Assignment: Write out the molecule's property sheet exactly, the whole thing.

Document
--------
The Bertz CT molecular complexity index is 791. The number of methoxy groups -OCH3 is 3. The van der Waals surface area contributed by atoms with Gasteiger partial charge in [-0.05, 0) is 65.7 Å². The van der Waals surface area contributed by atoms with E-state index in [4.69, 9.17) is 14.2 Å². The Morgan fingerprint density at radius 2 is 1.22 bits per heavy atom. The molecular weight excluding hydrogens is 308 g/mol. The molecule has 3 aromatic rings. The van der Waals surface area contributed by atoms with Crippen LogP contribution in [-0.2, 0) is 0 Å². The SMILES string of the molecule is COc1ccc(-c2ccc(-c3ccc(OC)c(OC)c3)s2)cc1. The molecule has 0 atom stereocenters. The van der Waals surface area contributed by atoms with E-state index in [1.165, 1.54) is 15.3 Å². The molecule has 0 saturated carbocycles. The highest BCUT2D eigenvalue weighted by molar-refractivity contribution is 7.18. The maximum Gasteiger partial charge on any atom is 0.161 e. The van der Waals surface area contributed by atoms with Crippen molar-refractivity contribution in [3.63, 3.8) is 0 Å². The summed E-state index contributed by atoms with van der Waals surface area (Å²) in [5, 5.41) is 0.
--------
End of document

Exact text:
The Bertz CT molecular complexity index is 791. The number of methoxy groups -OCH3 is 3. The van der Waals surface area contributed by atoms with Gasteiger partial charge in [-0.05, 0) is 65.7 Å². The van der Waals surface area contributed by atoms with E-state index in [4.69, 9.17) is 14.2 Å². The Morgan fingerprint density at radius 2 is 1.22 bits per heavy atom. The molecular weight excluding hydrogens is 308 g/mol. The molecule has 3 aromatic rings. The van der Waals surface area contributed by atoms with Crippen LogP contribution in [-0.2, 0) is 0 Å². The SMILES string of the molecule is COc1ccc(-c2ccc(-c3ccc(OC)c(OC)c3)s2)cc1. The molecule has 0 atom stereocenters. The van der Waals surface area contributed by atoms with E-state index in [1.165, 1.54) is 15.3 Å². The molecule has 0 saturated carbocycles. The highest BCUT2D eigenvalue weighted by molar-refractivity contribution is 7.18. The maximum Gasteiger partial charge on any atom is 0.161 e. The van der Waals surface area contributed by atoms with Crippen molar-refractivity contribution in [3.63, 3.8) is 0 Å². The summed E-state index contributed by atoms with van der Waals surface area (Å²) in [5, 5.41) is 0.